ASHINGTON — The Trump administration on Tuesday stopped short of declaring the opioid epidemic a national emergency, rejecting an urgent recommendation from a White House panel on tackling the crisis.
“We believe at this point that the resources we need or the focus that we need to bring to bear to the opioid crisis, at this point, can be addressed without the declaration of an emergency,” Health and Human Services Secretary Tom Price said at a press conference in Bedminster, N.J., after a meeting with President Trump and other White House officials.
He added that the option, like the rest of the policies suggested in the commission’s report, was still “on the table.”
The Commission on Combating Drug Addiction and the Opioid Crisis, chaired by New Jersey Gov. Chris Christie, called an emergency declaration it’s “first and most urgent” recommendation, in an interim version of a long-awaited report last week that included a number of policy proposals for addressing the crisis.
“Declare a national emergency under either the Public Health Service Act or the Stafford Act,” the five-member panel wrote to the president, adding that the option is “direct and completely within your control.”
Nationally, the number of overdose deaths has topped 50,000 in recent years, and experts see no sign of a leveling off. Trump himself has promised repeatedly, since his presidential campaign, to tackle the crisis head on.
“We’re going to have a tremendous team of experts and people that want to beat this horrible situation that has happened in our country — and we will. We will win. We have no alternative,” Trump said in brief remarks before Tuesday’s meeting.
But Price suggested that most of the policy solutions that advocates have called for, like offering waivers from certain Medicaid reimbursement rules, don’t require an official declaration.
“We’re talking about what should be done and working through the department and through the other agencies to come forward with that coherent strategy, that comprehensive strategy and recommendation for the president, and will do so in short order,” he said.
It was not immediately clear what an emergency declaration would have meant for the federal government’s response to the opioid crisis. Under the laws that govern emergency declarations, the president himself must spell out what resources will become available and what powers his administration will have under the emergency declaration.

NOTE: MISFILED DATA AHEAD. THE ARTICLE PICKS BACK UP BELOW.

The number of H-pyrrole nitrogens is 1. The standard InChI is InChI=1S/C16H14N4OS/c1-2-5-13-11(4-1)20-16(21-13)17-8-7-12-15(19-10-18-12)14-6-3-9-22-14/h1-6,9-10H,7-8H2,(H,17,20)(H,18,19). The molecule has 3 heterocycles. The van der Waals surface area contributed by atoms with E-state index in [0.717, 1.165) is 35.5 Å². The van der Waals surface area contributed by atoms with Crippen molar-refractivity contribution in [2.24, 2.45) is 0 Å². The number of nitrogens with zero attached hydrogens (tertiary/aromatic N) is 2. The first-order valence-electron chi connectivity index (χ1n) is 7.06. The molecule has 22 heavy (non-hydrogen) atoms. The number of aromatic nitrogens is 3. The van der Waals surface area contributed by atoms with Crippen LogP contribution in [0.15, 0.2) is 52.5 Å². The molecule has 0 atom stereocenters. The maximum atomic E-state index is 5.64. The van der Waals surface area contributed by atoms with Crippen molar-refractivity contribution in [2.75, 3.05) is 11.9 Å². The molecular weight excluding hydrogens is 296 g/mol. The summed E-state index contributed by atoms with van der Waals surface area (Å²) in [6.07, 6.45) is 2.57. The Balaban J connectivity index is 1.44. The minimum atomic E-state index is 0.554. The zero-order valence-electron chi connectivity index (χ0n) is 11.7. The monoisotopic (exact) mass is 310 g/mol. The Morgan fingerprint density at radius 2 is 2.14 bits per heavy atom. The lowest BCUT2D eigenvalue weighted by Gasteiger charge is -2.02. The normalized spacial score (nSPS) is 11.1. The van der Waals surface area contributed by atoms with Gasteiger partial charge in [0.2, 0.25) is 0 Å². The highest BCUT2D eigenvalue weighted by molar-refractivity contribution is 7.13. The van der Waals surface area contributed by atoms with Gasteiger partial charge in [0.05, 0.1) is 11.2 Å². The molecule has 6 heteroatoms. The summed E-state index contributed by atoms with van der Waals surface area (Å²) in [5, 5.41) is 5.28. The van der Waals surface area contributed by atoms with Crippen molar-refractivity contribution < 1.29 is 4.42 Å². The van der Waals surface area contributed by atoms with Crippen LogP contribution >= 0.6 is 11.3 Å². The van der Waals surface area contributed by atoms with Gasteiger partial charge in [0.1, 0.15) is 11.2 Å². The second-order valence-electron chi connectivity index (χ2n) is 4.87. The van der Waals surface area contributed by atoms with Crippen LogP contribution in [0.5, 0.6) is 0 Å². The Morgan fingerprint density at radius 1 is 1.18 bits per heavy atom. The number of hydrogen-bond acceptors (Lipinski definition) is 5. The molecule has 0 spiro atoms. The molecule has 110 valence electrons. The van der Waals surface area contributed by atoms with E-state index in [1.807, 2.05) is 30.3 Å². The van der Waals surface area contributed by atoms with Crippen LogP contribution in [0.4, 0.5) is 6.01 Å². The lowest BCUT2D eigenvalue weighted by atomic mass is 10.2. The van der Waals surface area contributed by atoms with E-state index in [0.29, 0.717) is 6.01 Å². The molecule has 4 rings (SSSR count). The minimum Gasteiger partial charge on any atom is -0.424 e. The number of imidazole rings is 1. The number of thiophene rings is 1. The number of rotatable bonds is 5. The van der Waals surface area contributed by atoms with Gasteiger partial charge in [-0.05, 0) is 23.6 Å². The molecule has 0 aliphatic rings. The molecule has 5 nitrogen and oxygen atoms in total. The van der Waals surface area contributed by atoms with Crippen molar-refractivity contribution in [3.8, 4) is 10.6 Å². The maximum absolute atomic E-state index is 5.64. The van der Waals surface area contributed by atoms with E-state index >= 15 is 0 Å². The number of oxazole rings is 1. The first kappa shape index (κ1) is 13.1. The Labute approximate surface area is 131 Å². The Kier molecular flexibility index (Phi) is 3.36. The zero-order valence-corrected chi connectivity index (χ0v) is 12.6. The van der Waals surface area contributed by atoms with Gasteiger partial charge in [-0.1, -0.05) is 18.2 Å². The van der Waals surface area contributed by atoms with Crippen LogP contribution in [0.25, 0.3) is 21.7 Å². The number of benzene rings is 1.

An emergency declaration under the Stafford Act — the law that governs natural disaster declarations and some public health emergencies — could let states in some of the hardest-hit areas apply for millions of dollars in federal aid through the Disaster Relief Fund.
Price himself could also declare a public health emergency. Under such a declaration, he could change federal Medicare or Medicaid rules to make it easier for different health care professionals to address the crisis. He could, for example, let doctors provide care in states where they’re not officially licensed, or waive certain rules about how doctors can refer patients. He might also be able to direct more public health personnel toward states overwhelmed by the epidemic.
“There’s never been a federal emergency declaration for something like opioids — they’re for things that are more traditionally thought of as public health emergencies, like hurricanes or infectious disease outbreaks like H1N1, so there’s not a lot of precedent for something that’s not a natural disaster and not a communicable disease,” said Lainie Rutkow, an associate professor at the Johns Hopkins Bloomberg School of Public Health.
In his remarks, Trump emphasized that law enforcement officials are targeting drug dealers and working to stop the flow of drugs from China and Mexico, two of the main sources of opioids like heroin and illicit fentanyl. He only briefly mentioned working with health experts.
While experts say stemming the flow of drugs is part of any solution, many, including top administration officials, have said that law enforcement alone cannot end an addiction crisis. That points to the need to expand treatment for people who are already addicted to opioids, experts say.